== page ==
Agree or disagree with the book or her column, Wente was writing in her long-established voice as the Globe’s careful contrarian, a role Jordan Peterson’s meteoric rise to fame showed is as desperately needed in academia as in journalism. In fairness, she did have two stains on her record for confirmed plagiarism in 2012 and 2016, which would typically be enough to drive any academic into frozen exile. 

But the copying of others’ work wasn’t the crux of the complaint that drove Wente from the Quadrangle. At age 70, after a long career as an award-winning writer, she was deemed by complainants, in writing, to be “unsafe” to be around faculty, staff and students. Unsafe, in this case, meant she did not hew to, or at least posed questions about, current academic racial theory. It led to the conclusion that if she is not, ipso facto, a proven racist, she is worthy of being put on the usual suspect list and shunned by circles of proper society. 

The treatment afforded Wendy Mesley by her bosses and her peers at CBC was even more chilling than the academic ostracism of Wente. She was first suspended from her role as host of her weekly news program, then clearly “voluntold” to make a humiliating public admission of guilt and “deep shame” for having spoken, in her words, “the word that should never be said” at a story meeting.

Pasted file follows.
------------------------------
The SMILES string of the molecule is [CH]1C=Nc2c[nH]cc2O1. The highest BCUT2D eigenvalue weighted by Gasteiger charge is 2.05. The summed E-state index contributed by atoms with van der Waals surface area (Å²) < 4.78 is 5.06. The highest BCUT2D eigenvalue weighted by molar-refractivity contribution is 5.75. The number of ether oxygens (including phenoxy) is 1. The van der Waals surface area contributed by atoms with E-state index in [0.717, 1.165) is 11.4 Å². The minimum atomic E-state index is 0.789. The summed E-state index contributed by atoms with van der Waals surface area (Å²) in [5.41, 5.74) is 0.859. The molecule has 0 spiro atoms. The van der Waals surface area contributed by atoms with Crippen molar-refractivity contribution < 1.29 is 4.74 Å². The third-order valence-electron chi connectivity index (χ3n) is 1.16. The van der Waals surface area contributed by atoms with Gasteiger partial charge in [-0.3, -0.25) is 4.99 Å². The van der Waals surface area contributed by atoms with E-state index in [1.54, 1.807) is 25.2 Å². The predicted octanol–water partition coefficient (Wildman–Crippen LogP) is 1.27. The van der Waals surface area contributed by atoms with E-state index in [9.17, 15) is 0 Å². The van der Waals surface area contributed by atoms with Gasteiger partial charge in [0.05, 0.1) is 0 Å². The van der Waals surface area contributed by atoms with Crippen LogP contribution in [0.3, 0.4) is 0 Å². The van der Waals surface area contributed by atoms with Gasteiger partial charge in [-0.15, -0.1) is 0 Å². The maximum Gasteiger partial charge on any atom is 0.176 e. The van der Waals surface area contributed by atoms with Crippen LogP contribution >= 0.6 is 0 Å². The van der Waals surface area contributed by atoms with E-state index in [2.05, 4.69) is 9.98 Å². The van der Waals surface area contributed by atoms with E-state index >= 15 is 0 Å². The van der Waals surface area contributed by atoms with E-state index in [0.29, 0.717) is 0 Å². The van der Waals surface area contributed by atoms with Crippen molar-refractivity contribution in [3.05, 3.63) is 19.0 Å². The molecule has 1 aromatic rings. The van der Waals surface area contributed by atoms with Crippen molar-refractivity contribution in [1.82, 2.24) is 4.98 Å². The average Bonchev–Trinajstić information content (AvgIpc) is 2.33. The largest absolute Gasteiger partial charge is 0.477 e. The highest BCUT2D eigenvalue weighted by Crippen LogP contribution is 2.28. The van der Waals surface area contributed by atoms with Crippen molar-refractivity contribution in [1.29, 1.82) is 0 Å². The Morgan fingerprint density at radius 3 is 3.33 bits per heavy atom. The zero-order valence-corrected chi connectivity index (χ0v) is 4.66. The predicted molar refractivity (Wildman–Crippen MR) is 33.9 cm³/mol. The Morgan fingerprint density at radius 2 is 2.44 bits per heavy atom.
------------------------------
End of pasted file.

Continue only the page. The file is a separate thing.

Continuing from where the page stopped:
It turns out she actually spoke the unspeakable twice. Once this spring she quoted it during a meeting as having been used by an upcoming guest on her show. Last fall, she referenced Pierre Vallieres’ incendiary 1968 book, Les Negres blancs d’Amerique, from his days at the intellectual leader of the terrorist FLQ.  She used the English translation of the title, which won’t appear here but can be found all over the Internet. (An Internet search side trip will also quickly turn up Rev. Martin Luther King Jr.’s celebrated “Letter from a Birmingham Jail” where he also twice quotes the word that must never be spoken.) 

As it happens, the same word can be heard as well in virtually every rap or hip-hop song unleashed on the world for the past 40 years, including in those by a certain Mr. Aubrey Drake Graham, the hyper-talented Toronto-born lad who became a billionaire by being part of a musical genre in which “the word that must never be spoken” is as common as moon-June-spoon was in the old Tin Pan Alley days. 

So, for habitually speaking the unspeakable word as part of popular culture, Drake gets carte blanche to get rich, so to speak. Meanwhile, Mesley suffers ritual public mortification merely for a citing, in a private meeting, the title of a historically important 52-year-old book. The question goes beyond fair or unfair. The question is whether or not humiliating her is how we show our serious intention to attack systemic racism. Are we really content with being distracted by a shaming show?

For his part, Paul Bunner would never claim the same degree of celebrity as Wendy Mesley but the personal attacks he’s endured over the past week or so elevated him even above what she’s gone through. The piling on began when Alberta NDP leader Rachel Notley demanded Bunner’s resignation as Premier Kenney’s speechwriter for a column he wrote seven years ago.